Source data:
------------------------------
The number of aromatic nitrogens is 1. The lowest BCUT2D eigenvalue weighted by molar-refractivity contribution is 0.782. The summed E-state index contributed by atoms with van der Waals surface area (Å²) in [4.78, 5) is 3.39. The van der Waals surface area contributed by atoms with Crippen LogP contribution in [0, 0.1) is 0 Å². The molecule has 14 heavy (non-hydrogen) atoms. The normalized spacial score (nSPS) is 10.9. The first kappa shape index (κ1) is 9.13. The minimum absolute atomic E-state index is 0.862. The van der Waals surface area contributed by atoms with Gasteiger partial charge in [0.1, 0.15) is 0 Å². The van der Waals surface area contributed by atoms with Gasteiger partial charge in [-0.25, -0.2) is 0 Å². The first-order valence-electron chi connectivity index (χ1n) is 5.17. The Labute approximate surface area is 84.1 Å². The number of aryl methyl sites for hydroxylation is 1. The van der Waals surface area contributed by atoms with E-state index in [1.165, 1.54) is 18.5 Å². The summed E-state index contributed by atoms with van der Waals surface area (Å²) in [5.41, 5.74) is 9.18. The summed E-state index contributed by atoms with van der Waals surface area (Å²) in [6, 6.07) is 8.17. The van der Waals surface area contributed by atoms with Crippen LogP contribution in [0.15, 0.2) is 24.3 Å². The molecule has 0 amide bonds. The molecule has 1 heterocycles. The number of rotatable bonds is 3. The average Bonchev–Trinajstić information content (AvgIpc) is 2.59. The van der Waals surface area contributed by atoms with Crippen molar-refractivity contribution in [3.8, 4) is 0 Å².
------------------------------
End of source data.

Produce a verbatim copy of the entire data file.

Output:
The number of aromatic nitrogens is 1. The lowest BCUT2D eigenvalue weighted by molar-refractivity contribution is 0.782. The summed E-state index contributed by atoms with van der Waals surface area (Å²) in [4.78, 5) is 3.39. The van der Waals surface area contributed by atoms with Crippen LogP contribution in [0, 0.1) is 0 Å². The molecule has 14 heavy (non-hydrogen) atoms. The normalized spacial score (nSPS) is 10.9. The first kappa shape index (κ1) is 9.13. The minimum absolute atomic E-state index is 0.862. The van der Waals surface area contributed by atoms with Gasteiger partial charge in [0.1, 0.15) is 0 Å². The van der Waals surface area contributed by atoms with Gasteiger partial charge in [-0.25, -0.2) is 0 Å². The first-order valence-electron chi connectivity index (χ1n) is 5.17. The Labute approximate surface area is 84.1 Å². The number of aryl methyl sites for hydroxylation is 1. The van der Waals surface area contributed by atoms with E-state index in [1.165, 1.54) is 18.5 Å². The summed E-state index contributed by atoms with van der Waals surface area (Å²) in [5.41, 5.74) is 9.18. The summed E-state index contributed by atoms with van der Waals surface area (Å²) in [6, 6.07) is 8.17. The van der Waals surface area contributed by atoms with Crippen LogP contribution in [0.15, 0.2) is 24.3 Å². The molecule has 0 amide bonds. The molecule has 1 heterocycles. The number of rotatable bonds is 3. The average Bonchev–Trinajstić information content (AvgIpc) is 2.59. The van der Waals surface area contributed by atoms with Crippen molar-refractivity contribution in [3.8, 4) is 0 Å².